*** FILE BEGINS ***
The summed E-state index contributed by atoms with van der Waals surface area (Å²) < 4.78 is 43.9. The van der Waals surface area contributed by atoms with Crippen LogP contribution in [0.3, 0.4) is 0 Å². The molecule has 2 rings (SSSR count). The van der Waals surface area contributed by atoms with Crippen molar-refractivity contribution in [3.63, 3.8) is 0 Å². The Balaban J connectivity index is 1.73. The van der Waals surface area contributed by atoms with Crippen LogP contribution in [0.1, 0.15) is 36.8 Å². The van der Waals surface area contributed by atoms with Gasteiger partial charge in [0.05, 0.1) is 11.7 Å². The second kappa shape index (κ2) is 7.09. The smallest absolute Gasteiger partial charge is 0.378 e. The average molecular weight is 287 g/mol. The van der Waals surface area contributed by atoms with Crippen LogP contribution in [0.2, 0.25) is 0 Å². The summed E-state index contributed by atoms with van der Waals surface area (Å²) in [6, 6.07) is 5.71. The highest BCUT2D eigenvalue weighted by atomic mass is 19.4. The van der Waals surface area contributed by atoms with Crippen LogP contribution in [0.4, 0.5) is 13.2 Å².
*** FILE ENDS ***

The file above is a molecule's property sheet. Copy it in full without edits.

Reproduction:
The summed E-state index contributed by atoms with van der Waals surface area (Å²) < 4.78 is 43.9. The van der Waals surface area contributed by atoms with Crippen LogP contribution in [0.3, 0.4) is 0 Å². The molecule has 2 rings (SSSR count). The van der Waals surface area contributed by atoms with Crippen molar-refractivity contribution in [3.63, 3.8) is 0 Å². The Balaban J connectivity index is 1.73. The van der Waals surface area contributed by atoms with Crippen LogP contribution in [0.1, 0.15) is 36.8 Å². The van der Waals surface area contributed by atoms with Gasteiger partial charge in [0.05, 0.1) is 11.7 Å². The second kappa shape index (κ2) is 7.09. The smallest absolute Gasteiger partial charge is 0.378 e. The average molecular weight is 287 g/mol. The van der Waals surface area contributed by atoms with Crippen LogP contribution in [0.2, 0.25) is 0 Å². The summed E-state index contributed by atoms with van der Waals surface area (Å²) in [6, 6.07) is 5.71. The highest BCUT2D eigenvalue weighted by atomic mass is 19.4. The van der Waals surface area contributed by atoms with Crippen LogP contribution in [0.4, 0.5) is 13.2 Å².